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Thermoforming and injection molding in one single mold

Making its début at K2010, the world’s No.1 plastics and rubber  trade fair, in Düsseldorf (October 27 until November 3)

will be a combined thermoforming and injection mold developed by Georg Kaufmann Formenbau AG, Busslingen/Switzerland.

This so-called organo sheet mold will be demonstrated by KraussMaffei Technologies GmbH in fully automatic operation on a CX 300-1400 IMC. The mold is used for the production of a lightweight structural component. This dynamically loaded component for a passenger car is produced from organo sheet-a glass fiber reinforced semi-finished thermoplastic composite-and stiffened with molded-on ribs. The organo sheet is first thermoformed in the mold and then, in the same mold, provided with the molded-on stiffening ribs.

This innovative combination of thermoforming and injection molding processes requires a production system in which the individual process stages are exactly coordinated and synchronized with each other. This is where the organo sheet mold plays an essential role in terms of both product quality and process reliability. For the first stage of the process-the thermoforming of the organo sheet-the cut-to-size sheet, which has been preheated and is therefore very soft and unstable, must first be positioned in the mold with absolute, reproducible accuracy. The mold closing operation commences with the advance stroke of a female mold insert, which presses the organo sheet onto the male mold half and holds it there. The actual thermoforming operation now takes place: the sheet is drawn over the male mold half and its peripheral edge is held in place by means of clamping strips that are shaped three dimensionally so as to match the contours of the molded part. These clamping strips must be set with extreme precision in order to allow the hot organo sheet to flow freely without sustaining any damage or deterioration.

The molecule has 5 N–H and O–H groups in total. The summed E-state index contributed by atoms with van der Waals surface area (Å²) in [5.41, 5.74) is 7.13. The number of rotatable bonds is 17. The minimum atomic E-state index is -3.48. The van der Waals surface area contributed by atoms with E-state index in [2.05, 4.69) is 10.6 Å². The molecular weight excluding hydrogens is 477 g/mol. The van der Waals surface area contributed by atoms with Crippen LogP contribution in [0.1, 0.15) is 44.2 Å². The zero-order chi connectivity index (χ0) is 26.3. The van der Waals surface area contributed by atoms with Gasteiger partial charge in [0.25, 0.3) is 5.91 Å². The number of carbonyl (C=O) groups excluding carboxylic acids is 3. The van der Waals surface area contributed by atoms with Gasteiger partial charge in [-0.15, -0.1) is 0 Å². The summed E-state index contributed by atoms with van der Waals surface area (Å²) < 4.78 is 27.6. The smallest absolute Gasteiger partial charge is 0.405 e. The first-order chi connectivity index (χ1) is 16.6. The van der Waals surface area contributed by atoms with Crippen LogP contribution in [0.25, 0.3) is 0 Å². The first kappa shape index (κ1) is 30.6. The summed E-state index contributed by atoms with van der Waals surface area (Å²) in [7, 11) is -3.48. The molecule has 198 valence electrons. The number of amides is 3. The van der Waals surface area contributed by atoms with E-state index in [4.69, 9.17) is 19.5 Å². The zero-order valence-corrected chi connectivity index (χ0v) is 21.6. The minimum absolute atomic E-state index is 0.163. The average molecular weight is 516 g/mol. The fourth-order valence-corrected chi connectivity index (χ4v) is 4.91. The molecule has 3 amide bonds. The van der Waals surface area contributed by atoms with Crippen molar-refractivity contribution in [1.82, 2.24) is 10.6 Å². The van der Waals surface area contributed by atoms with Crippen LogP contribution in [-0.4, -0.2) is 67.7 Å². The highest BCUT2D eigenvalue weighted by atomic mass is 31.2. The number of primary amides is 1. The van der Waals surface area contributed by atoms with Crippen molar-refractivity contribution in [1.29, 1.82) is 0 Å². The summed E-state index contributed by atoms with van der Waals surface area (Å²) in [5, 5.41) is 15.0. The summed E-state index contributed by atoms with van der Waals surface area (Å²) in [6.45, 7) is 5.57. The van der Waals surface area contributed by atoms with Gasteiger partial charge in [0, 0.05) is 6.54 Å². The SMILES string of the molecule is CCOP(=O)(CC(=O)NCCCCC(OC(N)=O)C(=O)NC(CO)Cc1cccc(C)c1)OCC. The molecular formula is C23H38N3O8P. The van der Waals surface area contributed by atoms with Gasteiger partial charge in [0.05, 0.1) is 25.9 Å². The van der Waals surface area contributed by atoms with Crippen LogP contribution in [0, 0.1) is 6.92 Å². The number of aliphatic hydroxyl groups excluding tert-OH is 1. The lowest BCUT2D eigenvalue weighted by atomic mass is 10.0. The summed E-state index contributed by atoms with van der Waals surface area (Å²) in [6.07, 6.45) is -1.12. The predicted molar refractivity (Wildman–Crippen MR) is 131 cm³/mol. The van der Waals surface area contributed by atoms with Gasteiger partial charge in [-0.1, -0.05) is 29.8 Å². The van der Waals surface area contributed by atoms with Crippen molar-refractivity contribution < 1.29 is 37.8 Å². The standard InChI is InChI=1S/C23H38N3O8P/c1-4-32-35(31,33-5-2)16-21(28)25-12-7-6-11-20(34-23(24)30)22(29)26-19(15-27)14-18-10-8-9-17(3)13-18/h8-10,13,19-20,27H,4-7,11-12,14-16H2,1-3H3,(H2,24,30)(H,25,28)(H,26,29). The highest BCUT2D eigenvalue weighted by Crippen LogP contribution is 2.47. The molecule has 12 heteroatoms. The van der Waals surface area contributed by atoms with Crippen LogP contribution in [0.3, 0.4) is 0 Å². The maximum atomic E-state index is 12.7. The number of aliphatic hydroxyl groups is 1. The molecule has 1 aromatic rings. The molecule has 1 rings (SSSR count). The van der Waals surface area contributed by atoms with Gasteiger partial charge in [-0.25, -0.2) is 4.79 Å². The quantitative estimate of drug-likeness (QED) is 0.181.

The mold remains in its closed position at the end of the thermoforming process. The melt for the molded-on stiffening ribs, consisting of a glass fiber reinforced polymer, is injected via three injection nozzles and bonds completely with the organo sheet. The melt flow-ways ensure in addition that those parts of the structural component that could not be filled during the thermoforming operation are now fully molded to shape.

All told, as many as six companies and organizations were involved in this future-oriented, technology-bridging project, the results of which are now to be presented at K2010. Despite the complexity of this involvement, the project was realized within the very short period of only six months. Within three months of receiving the initial component specifications for the design of the mold, for example, Kaufmann was already commencing the mold trials in its own pilot facility.

This combined thermoforming and injection mold for the processing of organo sheet is equipped with more than a dozen sensors for pressure and temperature measurement. They serve not only to monitor the flow of the organo sheet during the thermoforming operation, the injection of the polymer melt and the complete molding-to-shape of the structural component and they are necessary to make these operations better understandable for future applications. Further organo sheet molds will likewise be equipped with-albeit considerably fewer-sensors, as they are absolutely indispensable when it comes to process monitoring and quality documentation in applications involving the production of safety-relevant parts.


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